Paleoclimate is the circumstance of much earlier mean meterological condtions, for times prior to instrumental weather measurements. Most discussions of paleoclimate relate to prehistoric times, where written records of meteorology are not extant. Paleoclimatologists use information from natural climate proxies, such as tree rings, ice cores, corals, and ocean and lake sediments, that record variations in past climate.
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Records of past climate from these proxy records are important for several reasons. Instrumental records of climate are limited in many parts of the world to the past 100 years or less, and are too short to assess whether climate variability, events, and trends of the 20th and 21st centuries are representative of the long-term natural variability of past centuries and millennia. For example, was the 1930s Dust Bowl drought, a widespread and severe event in the United States, a rare occurrence or have similar events occurred in past centuries?
Knowledge of the long-term natural variability of the Earth Climate system, and its causes, will also allow an understanding of the roles of natural climate variability and human-induced climate change in the current and future climate. In particular, reconstructed temperatures from proxy data for the past 1000 years have allowed an assessment of the warming over recent decades and indicate that at least part of this warming is due to the impact of human activities on climate, according to the Intergovernmental Panel on Climate Change.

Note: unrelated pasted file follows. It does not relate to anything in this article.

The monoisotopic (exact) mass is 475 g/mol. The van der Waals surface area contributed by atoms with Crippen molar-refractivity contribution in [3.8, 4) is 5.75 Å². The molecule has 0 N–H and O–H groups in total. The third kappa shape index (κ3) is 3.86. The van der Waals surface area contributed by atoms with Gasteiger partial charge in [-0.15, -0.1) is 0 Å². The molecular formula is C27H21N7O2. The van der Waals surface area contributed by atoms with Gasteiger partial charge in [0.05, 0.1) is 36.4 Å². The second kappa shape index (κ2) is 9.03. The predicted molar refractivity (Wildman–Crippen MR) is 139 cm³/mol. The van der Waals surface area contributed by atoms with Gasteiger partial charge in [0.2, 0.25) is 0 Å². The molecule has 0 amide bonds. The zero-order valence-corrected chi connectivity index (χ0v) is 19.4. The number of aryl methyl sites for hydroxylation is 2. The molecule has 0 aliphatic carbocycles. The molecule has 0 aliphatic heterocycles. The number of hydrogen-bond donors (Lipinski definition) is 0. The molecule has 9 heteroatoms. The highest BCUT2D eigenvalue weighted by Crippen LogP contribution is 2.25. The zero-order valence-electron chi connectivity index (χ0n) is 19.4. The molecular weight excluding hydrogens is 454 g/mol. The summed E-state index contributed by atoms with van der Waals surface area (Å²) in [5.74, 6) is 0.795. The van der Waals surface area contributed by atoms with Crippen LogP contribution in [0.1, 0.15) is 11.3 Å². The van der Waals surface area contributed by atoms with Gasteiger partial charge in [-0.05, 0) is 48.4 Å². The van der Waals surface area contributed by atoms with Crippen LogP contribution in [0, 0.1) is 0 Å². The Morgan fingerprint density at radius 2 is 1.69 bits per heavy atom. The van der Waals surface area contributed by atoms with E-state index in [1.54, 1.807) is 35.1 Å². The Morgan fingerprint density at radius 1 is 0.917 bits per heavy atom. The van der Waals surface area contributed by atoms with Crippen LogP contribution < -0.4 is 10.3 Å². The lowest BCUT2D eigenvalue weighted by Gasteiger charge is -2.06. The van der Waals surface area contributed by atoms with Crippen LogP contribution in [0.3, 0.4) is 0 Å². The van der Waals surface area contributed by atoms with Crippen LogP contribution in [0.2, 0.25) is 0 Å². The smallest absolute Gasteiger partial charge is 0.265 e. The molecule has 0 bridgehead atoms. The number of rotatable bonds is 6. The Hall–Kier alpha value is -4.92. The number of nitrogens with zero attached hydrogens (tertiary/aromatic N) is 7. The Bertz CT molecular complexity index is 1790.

Geological evidence demonstrates that the Earth's climate is dynamic, and has varied widely from our everyday experience. Over the past two million years, numerous glacial periods have covered much of the northern hemisphere in glacial ice, dropped sea level as much as 125 meters, and significantly cooled even tropical regions. In the more distant past, the Cretaceous Period was significantly warmer than today, with less polar ice, raising sea levels and allowing warm weather organisms to thrive at higher latitudes than previous. In the past 150 years, instrumental weather records indicate that the Earth has warmed by approximately 0.6°C.
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